Corona is trying a plastic-free six-pack ring in Mexico starting in 2019. The rings are made with plant-based biodegradable fibers with a mix of by-product waste and compostable materials. If they are left at the beach or end up in nature instead of a trash can, they will decompose instead of killing wildlife.
Biodegradable plastic rings
Last week I wrote that the future of environmentalism will look like a circular economy, and using biodegradable fibers instead of plastic is one example of that. When companies use waste byproducts and compostable materials instead of brand new plastic they prevent resources from ending up in landfills after just one use. When the fibers are compostable instead of plastic, they are less likely to end up in dolphins' stomachs or wrapped around a turtle's head.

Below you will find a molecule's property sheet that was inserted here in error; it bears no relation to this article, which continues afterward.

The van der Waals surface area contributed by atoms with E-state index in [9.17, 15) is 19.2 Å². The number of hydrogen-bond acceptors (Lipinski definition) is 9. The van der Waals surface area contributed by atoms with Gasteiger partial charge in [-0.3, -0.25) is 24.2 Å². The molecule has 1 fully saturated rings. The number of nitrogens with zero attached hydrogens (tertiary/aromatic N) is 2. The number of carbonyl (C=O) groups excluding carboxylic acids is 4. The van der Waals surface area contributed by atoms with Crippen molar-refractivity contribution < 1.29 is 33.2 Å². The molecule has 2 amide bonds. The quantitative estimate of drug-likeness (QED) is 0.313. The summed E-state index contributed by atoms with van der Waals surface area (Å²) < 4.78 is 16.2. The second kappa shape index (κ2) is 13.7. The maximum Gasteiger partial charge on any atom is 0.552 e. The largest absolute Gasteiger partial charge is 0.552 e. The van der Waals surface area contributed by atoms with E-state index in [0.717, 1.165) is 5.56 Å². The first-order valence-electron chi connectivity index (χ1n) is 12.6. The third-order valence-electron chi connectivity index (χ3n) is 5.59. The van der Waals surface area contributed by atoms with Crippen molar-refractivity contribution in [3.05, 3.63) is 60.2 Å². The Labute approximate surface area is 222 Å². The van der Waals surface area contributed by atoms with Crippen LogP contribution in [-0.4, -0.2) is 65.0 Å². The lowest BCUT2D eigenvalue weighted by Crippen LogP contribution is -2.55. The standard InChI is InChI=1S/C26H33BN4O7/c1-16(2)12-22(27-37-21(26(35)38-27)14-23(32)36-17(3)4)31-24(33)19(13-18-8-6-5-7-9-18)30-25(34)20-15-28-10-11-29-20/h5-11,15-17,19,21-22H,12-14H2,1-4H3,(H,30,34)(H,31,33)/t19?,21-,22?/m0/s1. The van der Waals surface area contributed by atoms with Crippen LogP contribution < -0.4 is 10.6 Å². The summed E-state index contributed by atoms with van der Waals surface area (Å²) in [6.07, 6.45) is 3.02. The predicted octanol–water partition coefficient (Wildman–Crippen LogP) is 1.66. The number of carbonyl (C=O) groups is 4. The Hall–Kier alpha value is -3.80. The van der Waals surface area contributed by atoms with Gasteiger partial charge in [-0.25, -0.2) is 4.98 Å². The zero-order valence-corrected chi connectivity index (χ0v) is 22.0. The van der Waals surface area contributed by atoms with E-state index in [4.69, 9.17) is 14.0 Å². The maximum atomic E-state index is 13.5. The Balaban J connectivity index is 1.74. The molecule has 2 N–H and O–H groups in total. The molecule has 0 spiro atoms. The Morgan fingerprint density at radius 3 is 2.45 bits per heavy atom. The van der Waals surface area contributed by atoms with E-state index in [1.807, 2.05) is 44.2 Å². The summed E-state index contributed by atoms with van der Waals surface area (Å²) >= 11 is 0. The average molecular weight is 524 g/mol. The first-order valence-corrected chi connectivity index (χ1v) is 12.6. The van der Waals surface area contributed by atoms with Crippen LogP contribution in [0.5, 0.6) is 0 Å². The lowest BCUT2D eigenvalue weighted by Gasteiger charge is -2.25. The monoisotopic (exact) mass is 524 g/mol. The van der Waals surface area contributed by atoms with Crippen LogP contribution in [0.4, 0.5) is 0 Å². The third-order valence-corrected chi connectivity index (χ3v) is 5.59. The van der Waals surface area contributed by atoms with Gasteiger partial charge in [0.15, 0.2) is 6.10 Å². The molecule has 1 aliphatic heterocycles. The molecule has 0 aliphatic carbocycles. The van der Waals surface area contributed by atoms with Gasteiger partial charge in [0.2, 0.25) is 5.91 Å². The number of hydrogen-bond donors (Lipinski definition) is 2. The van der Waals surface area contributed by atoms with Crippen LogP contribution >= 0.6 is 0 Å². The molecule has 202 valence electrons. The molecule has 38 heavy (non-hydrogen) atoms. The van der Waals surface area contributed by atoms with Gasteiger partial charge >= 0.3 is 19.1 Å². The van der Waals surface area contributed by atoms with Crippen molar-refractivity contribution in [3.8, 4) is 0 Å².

We definitely need more plastic alternatives like this.
It turns out the United States is the number one litterbug in the world. We put 275K metric tons of plastic litter into the ocean in 2010. China followed closely behind with 231K metric tons of plastic litter. (Source: https://ourworldindata.org/grapher/plastic-waste-littered)
I knew plastic litter was a problem, but I'm still surprised when I see statistics like that. It would be such an easy problem to prevent if people just used garbage cans. The same report from Our World in Data shows the United States is only responsible for .89% of the world's mismanaged waste (garbage from open dumps, landfills, and litter).
In other words, we manage landfills well enough, but we can't walk our trash to garbage cans when we're having a picnic at the beach. One more reason innovation is the key to solving environmental problems like ocean plastic and climate change.
It's been a while since I had a Corona, but it might be time to try one again.